Beijing - General Motors is running "down to the wire" as it readies its plug-in hybrid
Chevrolet Volt for a planned launch in 2010 and moving closer to picking a supplier for the next-generation battery packs that will power the electric car, GM Chief Executive Rick
Wagoner said on Sunday.
"At this point the focus for us 100 percent is getting the
Volt produced in the US," Wagoner told reporters on the
sidelines of the Beijing Auto Show. "So far, so good, but it's
going to be right down to the wire to meet the production
deadline we've set."
GM, which is counting on the Volt to show that it can
compete with the likes of Toyota on fuel-saving
technology, has said it intends to build the new rechargeable
vehicle by the end of 2010.
That aggressive target has forced GM to compress the
industry's established timeline for developing a new car by
conducting experimental testing on the battery systems crucial
to the Volt even as developers push ahead with work on the
vehicle's other components.
GM is designing the Volt to run for 40 miles powered by a
400-pound lithium-ion battery pack that can be recharged at a
standard electric outlet when the vehicle is parked. The car
will also capture energy from braking like a traditional hybrid
and feature an on-board engine that will be used only to send
power to the battery.
The Volt marks one of the first attempts to adapt
lithium-ion batteries, widely used in electronics gear such as
laptop computers, to power a car, although Toyota is racing
ahead with its own work on the same technology.
GM has been testing battery packs supplied by a subsidiary
of Korea's LG Chem Ltd against the performance of a rival pack
built by German auto parts supplier Continental AG using
technology developed by privately held A123 Systems.
GM, which is already featuring the Volt in advertising, has
said it wants to ensure that the hybrid car has a battery pack
that can run at least 150 000 miles, last 10 years and allow
drivers to accelerate to 60 miles per hour in less than 9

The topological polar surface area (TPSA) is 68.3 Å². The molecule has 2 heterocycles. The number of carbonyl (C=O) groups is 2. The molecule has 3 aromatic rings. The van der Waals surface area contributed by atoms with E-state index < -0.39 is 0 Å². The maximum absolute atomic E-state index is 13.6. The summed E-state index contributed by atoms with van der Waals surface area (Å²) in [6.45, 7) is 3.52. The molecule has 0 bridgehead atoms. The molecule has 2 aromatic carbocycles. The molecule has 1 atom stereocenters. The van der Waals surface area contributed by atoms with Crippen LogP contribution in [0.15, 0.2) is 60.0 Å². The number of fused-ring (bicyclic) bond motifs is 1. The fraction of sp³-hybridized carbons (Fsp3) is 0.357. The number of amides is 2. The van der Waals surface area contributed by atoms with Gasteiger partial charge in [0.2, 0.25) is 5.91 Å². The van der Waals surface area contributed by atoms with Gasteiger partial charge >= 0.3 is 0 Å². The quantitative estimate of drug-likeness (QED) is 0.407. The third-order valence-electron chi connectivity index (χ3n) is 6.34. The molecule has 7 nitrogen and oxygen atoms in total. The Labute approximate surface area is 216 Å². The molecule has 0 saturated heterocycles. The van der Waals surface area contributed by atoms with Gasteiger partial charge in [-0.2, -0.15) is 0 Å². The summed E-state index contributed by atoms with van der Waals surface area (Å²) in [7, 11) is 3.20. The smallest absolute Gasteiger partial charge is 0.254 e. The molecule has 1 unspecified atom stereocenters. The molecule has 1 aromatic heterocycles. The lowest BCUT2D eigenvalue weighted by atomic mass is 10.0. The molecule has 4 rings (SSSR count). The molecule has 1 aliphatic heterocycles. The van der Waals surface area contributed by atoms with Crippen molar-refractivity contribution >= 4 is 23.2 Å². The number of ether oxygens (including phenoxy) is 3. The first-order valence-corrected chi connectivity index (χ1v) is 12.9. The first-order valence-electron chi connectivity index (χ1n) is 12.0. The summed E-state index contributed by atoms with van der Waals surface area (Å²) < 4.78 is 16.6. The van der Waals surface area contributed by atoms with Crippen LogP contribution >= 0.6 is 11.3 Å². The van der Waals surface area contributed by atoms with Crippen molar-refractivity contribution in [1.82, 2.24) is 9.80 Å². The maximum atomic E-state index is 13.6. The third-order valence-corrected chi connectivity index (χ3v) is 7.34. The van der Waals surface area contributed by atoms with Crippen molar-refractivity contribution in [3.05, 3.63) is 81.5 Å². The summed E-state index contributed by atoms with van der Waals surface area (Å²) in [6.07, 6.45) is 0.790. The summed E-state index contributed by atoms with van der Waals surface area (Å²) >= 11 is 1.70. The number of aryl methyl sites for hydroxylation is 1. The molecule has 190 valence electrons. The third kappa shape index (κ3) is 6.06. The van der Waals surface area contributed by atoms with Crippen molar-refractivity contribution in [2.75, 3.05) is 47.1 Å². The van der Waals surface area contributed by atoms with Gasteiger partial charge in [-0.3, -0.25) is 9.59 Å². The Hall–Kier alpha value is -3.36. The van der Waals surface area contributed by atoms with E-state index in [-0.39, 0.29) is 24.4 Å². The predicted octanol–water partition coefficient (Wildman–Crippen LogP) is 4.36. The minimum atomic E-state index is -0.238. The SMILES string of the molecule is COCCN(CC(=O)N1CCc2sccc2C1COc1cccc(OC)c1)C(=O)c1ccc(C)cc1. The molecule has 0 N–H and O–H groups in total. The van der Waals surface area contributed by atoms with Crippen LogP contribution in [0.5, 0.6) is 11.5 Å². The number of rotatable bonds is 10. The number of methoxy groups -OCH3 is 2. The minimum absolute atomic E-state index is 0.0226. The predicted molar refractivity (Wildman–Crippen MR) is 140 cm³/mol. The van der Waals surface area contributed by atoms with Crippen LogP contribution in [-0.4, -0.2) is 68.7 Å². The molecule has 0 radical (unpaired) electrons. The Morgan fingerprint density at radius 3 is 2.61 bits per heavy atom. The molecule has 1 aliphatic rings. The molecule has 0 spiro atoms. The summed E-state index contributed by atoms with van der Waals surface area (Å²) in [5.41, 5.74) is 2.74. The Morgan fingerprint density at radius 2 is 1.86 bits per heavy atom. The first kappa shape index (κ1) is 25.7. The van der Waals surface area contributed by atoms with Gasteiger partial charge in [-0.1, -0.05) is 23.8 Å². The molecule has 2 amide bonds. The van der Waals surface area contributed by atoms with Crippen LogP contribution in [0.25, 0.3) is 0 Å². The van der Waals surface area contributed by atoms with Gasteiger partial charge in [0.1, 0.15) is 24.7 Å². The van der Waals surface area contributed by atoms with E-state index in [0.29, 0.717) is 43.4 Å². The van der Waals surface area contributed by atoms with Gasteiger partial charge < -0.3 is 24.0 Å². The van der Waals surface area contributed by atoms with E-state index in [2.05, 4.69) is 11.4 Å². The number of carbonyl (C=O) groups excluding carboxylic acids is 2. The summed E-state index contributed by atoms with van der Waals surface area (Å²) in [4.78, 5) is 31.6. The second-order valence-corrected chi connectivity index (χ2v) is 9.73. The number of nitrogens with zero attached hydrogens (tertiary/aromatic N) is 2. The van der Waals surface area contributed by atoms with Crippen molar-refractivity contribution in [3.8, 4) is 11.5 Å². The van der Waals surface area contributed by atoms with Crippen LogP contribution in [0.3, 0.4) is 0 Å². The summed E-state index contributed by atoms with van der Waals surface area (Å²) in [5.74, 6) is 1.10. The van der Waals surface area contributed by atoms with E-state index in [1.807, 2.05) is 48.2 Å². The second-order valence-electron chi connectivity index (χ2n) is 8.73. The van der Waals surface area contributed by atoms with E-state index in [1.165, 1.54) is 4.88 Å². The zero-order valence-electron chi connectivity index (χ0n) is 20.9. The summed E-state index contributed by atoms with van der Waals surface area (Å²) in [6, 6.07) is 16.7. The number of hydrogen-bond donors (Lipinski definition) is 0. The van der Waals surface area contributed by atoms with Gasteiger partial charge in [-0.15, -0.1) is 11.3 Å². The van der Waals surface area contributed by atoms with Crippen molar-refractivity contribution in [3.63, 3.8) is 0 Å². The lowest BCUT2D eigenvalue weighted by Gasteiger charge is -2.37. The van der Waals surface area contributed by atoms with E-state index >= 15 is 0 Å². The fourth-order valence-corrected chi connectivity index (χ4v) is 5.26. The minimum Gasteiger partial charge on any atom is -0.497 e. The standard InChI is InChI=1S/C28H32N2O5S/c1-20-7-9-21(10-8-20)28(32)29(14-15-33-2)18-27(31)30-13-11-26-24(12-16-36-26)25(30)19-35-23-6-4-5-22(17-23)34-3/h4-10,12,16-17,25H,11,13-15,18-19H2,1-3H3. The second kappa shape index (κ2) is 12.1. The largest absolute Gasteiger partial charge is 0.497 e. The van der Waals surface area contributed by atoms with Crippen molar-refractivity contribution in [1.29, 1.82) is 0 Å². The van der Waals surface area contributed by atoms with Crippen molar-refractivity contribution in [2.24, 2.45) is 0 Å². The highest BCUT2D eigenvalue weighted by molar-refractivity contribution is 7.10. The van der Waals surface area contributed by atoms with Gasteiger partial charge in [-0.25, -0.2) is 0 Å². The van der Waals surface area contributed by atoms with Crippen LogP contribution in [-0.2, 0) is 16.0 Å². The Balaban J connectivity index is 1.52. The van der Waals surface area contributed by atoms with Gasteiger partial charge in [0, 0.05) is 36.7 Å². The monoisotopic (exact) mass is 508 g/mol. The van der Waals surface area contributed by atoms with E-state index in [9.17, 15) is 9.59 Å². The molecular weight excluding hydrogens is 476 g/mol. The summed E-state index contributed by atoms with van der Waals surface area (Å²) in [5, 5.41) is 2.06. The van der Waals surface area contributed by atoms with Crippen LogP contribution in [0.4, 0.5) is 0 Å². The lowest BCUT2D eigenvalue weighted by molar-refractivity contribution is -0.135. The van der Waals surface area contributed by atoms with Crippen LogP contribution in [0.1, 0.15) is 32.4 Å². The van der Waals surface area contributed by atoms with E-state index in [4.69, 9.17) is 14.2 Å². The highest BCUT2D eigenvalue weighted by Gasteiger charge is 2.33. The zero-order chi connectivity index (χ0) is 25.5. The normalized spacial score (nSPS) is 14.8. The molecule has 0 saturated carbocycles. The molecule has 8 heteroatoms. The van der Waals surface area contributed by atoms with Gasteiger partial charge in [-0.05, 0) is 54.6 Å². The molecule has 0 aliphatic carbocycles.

Wagoner said GM was moving closer to picking a winner in
the race between the rival battery suppliers, who are vying for
both the contract and bragging rights in a new market expected
to grow sharply in the coming years.
But he said the No. 1 US automaker would hedge its bets
because it was still not clear how battery technology could
develop. For example, Wagoner said, GM could opt to give one of
the Volt bidders the battery contract for the vehicle while
keeping the other in the game with a separate development
"You have to make a choice, but you don't have to make a
lifetime choice," Wagoner said. "My sense is that you can make
lithium ion bets today, but the outlook is far from certain."
GM used the Beijing auto show to showcase a hybrid version
of its Buick LaCrosse sedan, which is being launched in China
this summer, just ahead of the Olympics. The car is one of 16
hybrids that GM is rolling out over the next several years.
The hybrid Buick LaCrosse will also be the second hybrid in
the fast-growing Chinese market after Toyota's Prius, but the
first assembled locally.
With a relatively high price near 300,000 yuan ($43,000),
GM has said it does not expect to sell a large number of the
new hybrids in a market where the fastest growth is in smaller
and cheaper cars for buyers entering the auto market for the
But GM executives said this week that it was important to
demonstrate a commitment to hybrid and other technology aimed
at boosting fuel economy and reducing emissions in China at a
time when government policy makers face pressure to reduce oil
consumption and improve air quality.
Representatives of the No. 1 US automaker have also said
China will be in line as its second market after the United
States to get the Volt.
GM, like other major automakers, is lobbying China's
government to provide subsidies for the development and sale of
alternatives to vehicles powered by traditional gas-burning
Wagoner said China should consider a range of policy moves
including tax credits and a commitment to developing a hydrogen
refueling infrastructure that could power fuel-cell vehicles
and be supplied by the dozens of nuclear power stations the
nation intends to build to reduce its reliance on imported
The chief executive also said GM could get a major boost in
its effort to make a range of more environmentally friendly
vehicles such as the Volt at a profit if the technology finds
early acceptance and government support in China, which is
expected to become the world's dominant auto market surpassing
the United States by 2020.
"It could be huge," Wagoner said. "China could play a